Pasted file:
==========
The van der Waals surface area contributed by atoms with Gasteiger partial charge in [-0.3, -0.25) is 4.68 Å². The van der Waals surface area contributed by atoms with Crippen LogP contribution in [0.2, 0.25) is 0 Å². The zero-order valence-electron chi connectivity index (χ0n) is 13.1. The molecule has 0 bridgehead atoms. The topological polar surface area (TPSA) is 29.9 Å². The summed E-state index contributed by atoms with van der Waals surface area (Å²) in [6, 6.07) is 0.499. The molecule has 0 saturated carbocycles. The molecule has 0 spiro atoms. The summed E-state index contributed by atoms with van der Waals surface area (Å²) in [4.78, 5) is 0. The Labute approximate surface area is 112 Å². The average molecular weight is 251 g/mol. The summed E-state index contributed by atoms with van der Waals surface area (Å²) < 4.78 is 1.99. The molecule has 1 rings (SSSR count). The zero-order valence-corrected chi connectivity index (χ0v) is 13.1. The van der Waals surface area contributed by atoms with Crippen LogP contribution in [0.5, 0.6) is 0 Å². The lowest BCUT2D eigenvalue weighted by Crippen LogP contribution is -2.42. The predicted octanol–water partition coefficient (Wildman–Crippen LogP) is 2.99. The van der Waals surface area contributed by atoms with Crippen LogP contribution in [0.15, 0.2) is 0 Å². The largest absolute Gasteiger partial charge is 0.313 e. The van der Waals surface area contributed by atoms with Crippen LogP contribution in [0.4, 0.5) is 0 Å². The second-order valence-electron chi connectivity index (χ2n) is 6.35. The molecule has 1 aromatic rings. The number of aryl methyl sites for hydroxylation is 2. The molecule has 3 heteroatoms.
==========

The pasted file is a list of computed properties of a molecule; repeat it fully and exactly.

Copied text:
The van der Waals surface area contributed by atoms with Gasteiger partial charge in [-0.3, -0.25) is 4.68 Å². The van der Waals surface area contributed by atoms with Crippen LogP contribution in [0.2, 0.25) is 0 Å². The zero-order valence-electron chi connectivity index (χ0n) is 13.1. The molecule has 0 bridgehead atoms. The topological polar surface area (TPSA) is 29.9 Å². The summed E-state index contributed by atoms with van der Waals surface area (Å²) in [6, 6.07) is 0.499. The molecule has 0 saturated carbocycles. The molecule has 0 spiro atoms. The summed E-state index contributed by atoms with van der Waals surface area (Å²) in [4.78, 5) is 0. The Labute approximate surface area is 112 Å². The average molecular weight is 251 g/mol. The summed E-state index contributed by atoms with van der Waals surface area (Å²) < 4.78 is 1.99. The molecule has 1 rings (SSSR count). The zero-order valence-corrected chi connectivity index (χ0v) is 13.1. The van der Waals surface area contributed by atoms with Crippen LogP contribution in [0.5, 0.6) is 0 Å². The lowest BCUT2D eigenvalue weighted by Crippen LogP contribution is -2.42. The predicted octanol–water partition coefficient (Wildman–Crippen LogP) is 2.99. The van der Waals surface area contributed by atoms with Crippen LogP contribution in [0.15, 0.2) is 0 Å². The largest absolute Gasteiger partial charge is 0.313 e. The van der Waals surface area contributed by atoms with Crippen LogP contribution in [0.4, 0.5) is 0 Å². The second-order valence-electron chi connectivity index (χ2n) is 6.35. The molecule has 1 aromatic rings. The number of aryl methyl sites for hydroxylation is 2. The molecule has 3 heteroatoms.